Well HELLO New York!!!!
The New York City Marathon was and will always be that one marathon you remember for life. This was my bucket list race, as NYC is where my running journey began three years ago.
I traveled to New York on Friday, a short drive from Ohio, checked into my hotel which happened to be just footsteps from the Queensboro Bridge and then headed directly to the Expo.
The Expo: Massive is a word that perfectly describes it. The expo is held in the Javetis Center and is open to the public. Bib pickup was fairly simple, as long as you had a photo ID and your race confirmation sheet. If you did not have the confirmation sheet there was an area to print these off. I think I had my bib within 5 minutes from arriving at the expo. Next stop was race shirt pick up. They did have an area for you to try on a sample shirt for size selection, but no thank you way too many germs. The Expo had quite a few vendors, areas for runners to take pre pictures, and a huge New Balance store with TCS NYC Marathon gear. Overall I felt that the expo was spacious enough, easy to navigate, and not overly crowded. It was a great place to meet up with other BibRavePro’s who were running as well.
Swag: Race shirt - just your average long sleeved race shirt. I actually thought the material would be better quality, however when you have to appeal to the masses it’s a hard thing to do.
Race Management: For hosting over 53,000 runners I have to say NYRR nailed it. Yes there probably are things that could be improved, however if those areas were changed it wouldn’t be the NYC marathon vibe and feel. Registration was easy! There are four ways to receive entry: lottery, time qualifier, charity, or the 9 + 1 option. Communication was often leading up to the race and picked up to daily the final week. Transportation to the race was challenging, I opted for the Staten Island Ferry, which required a subway ride from Queens to the Staten Island Ferry, a boat ride to Staten Island, then a bus ride to Fort Wadsworth which hosts the start village. This is important - MAKE SURE YOU GIVE YOURSELF ENOUGH TIME!
The Course: As mentioned you start the race on Staten Island. The race village is pretty awesome as there are runners everywhere and it almost has that Woodstock vibe. More than enough port-a-toilets for the 53,000 runners that I don’t think I waited more than 5-10 minutes. At the village they have free breakfast consisting of bagels, bananas, coffee, water, protein bars and Gatorade energy gels. Fuel up before the race. For those who selected bag check over the poncho, bag check was done here. UPS would shuttle your items to the finish line.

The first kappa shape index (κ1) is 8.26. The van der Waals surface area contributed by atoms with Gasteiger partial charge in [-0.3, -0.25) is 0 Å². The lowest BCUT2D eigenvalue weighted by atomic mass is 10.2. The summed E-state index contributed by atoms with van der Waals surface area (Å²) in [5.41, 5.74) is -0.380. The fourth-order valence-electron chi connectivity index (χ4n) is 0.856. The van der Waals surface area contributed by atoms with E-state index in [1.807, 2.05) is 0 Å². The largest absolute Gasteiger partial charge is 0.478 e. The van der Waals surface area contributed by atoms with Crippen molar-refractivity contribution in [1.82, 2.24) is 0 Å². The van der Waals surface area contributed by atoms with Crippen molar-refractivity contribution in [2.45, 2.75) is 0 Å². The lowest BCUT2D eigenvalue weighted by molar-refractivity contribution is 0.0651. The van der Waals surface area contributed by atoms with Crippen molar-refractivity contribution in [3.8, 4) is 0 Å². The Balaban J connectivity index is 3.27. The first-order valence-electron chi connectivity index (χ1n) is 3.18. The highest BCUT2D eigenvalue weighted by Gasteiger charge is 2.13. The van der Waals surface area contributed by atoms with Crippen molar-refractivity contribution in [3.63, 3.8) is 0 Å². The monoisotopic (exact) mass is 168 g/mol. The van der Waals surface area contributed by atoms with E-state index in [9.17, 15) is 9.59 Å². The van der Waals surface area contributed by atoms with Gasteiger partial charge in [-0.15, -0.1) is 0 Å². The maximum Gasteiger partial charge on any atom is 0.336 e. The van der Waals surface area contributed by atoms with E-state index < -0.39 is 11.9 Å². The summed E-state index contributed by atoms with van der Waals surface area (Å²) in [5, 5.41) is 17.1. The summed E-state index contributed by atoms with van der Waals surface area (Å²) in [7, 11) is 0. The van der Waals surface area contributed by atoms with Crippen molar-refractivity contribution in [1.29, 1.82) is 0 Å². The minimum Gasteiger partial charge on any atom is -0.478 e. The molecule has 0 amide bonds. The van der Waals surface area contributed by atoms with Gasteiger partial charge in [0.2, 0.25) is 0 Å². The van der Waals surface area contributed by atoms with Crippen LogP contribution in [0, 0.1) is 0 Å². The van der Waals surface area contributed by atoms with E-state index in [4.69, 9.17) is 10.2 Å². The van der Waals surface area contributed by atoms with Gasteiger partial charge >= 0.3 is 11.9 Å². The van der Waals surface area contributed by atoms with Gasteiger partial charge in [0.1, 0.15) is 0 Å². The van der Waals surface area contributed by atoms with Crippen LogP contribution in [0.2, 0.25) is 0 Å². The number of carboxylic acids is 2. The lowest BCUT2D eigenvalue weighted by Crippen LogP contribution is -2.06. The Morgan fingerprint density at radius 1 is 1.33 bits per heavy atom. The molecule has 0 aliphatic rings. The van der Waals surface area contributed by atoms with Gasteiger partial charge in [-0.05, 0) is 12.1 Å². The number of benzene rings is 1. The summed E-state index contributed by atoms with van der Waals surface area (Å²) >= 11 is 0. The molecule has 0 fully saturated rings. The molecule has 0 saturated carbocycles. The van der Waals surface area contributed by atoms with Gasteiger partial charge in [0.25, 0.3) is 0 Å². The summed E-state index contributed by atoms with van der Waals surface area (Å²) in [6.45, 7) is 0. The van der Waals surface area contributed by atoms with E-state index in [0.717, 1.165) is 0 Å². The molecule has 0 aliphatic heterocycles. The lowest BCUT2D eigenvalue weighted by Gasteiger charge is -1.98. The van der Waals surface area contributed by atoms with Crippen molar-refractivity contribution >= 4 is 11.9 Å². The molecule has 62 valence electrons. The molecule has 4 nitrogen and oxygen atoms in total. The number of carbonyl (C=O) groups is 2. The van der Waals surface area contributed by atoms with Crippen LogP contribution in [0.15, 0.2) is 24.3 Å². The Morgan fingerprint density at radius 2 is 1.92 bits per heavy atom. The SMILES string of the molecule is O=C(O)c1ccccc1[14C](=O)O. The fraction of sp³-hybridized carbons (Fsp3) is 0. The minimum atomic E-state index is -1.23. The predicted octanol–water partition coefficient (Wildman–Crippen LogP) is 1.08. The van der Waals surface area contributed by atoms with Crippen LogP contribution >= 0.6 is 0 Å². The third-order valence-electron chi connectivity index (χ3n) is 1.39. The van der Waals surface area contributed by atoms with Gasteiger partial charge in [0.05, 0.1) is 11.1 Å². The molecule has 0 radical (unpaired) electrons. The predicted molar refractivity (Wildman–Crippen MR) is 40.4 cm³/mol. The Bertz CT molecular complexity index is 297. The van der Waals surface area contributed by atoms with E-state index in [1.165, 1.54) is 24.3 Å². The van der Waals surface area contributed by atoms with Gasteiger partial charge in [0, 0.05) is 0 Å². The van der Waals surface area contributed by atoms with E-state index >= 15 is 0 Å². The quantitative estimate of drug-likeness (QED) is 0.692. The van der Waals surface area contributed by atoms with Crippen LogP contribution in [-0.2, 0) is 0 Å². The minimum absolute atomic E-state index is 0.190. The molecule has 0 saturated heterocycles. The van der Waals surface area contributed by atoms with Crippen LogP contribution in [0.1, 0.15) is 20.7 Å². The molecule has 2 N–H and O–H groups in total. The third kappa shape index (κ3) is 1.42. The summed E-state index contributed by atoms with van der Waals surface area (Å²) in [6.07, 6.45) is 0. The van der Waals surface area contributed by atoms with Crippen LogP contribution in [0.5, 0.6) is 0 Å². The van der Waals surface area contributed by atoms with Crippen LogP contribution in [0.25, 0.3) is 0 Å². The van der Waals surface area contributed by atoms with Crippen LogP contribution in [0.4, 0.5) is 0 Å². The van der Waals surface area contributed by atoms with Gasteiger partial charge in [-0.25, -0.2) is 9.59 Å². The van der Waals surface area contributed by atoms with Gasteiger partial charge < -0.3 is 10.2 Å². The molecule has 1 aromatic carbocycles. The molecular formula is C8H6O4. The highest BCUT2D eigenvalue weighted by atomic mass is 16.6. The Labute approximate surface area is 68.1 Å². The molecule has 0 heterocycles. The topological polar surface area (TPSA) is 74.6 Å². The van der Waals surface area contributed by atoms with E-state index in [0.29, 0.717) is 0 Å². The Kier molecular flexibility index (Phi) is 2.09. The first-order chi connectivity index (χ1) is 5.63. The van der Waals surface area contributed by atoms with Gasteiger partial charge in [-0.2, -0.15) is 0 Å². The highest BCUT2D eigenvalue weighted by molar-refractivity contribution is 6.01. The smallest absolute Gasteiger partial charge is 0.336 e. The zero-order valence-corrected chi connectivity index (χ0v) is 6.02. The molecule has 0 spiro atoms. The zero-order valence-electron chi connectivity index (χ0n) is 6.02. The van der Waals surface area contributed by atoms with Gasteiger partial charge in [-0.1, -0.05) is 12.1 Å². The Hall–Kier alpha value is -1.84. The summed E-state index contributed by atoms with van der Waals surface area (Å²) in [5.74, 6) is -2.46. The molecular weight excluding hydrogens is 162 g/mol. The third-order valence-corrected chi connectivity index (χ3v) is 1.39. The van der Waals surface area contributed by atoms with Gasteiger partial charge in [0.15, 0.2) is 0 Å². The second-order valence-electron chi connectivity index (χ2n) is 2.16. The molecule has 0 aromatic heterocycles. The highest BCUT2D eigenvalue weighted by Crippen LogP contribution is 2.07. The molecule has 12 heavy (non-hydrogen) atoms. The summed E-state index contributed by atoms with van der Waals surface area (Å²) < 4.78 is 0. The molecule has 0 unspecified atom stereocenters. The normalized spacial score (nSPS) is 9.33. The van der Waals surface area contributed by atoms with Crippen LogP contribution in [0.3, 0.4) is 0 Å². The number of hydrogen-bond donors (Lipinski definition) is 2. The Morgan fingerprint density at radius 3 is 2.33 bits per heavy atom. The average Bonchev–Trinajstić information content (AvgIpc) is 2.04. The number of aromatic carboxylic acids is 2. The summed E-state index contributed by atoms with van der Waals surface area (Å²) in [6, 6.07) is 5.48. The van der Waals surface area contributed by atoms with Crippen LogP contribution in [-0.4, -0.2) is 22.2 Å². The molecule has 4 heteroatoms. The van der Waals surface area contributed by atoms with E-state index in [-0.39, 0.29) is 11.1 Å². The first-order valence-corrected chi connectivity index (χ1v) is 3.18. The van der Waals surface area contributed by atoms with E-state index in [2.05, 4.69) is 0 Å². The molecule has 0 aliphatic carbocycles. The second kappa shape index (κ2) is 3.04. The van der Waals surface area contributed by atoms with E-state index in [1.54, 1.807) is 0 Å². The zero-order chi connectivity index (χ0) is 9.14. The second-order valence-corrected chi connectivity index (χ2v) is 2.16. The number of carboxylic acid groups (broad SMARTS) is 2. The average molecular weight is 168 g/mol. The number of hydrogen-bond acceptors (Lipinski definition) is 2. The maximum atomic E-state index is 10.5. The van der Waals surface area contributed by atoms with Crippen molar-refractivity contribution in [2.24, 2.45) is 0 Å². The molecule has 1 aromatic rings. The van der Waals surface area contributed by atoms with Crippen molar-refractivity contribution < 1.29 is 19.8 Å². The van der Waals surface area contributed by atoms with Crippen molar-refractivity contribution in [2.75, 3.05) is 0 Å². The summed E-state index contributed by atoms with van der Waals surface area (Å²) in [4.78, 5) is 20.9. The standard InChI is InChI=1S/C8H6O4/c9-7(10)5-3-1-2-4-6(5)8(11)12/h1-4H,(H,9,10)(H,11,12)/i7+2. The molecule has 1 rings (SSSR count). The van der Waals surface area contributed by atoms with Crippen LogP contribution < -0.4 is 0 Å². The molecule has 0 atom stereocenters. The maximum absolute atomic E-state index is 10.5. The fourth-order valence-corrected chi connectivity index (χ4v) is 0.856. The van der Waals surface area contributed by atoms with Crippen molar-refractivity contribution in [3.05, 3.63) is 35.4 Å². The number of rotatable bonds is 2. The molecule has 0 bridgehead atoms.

For me the course was absolutely amazing. There were four waves separated by corral and color. You start the race on the Verrazano Bridge so as you can expect your 1st Mile is a gradual incline to the highest point in the course. Great views of downtown New York. The 2nd Mile was straight downhill so controlling your pace was even more crucial. For the next 8 miles you traversed the streets of Brooklyn and let me tell you oh the crowds. Wow the energy was amazing. Aid station every mile consisting of Gatorade endurance drink followed by water. Soon you entered Queens for 2 miles before heading back in Manhattan over the Queensboro Bridge. Take it easy over this bridge as you tend to forget your 15 miles in. As you exit the bridge you will be welcomed by some of the craziest crowds I’ve ever seen. The remainder of the race felt like rolling hills all the way to the finish. Crossing into The Bronx had me looking for the lady with the “This is the last damn bridge” sign. From there I knew it was straight up 5th Avenue to Central Park! A route I’ve run many times. The scenery along the course was great and allowed runners to experience each of the five Burroughs. The only time I had peace and quiet were those bridges!
The finish was probably where I would like to see change. After running 26.2 miles, the last thing I want to do is have to walk another mile to obtain my checked baggage. It took me a good 30 minutes to have a few pictures taken, pick up my post race snacks and checked baggage then finally exit Central Park. Luckily each runner was given a heat shield because it was a little cool walking through the shaded areas of Central Park.
On a closing note this was by far my most memorable marathon. Should you run this race??? Hell yeah and if you don’t I’ll take your lottery entry because I know I want to do it again!!!!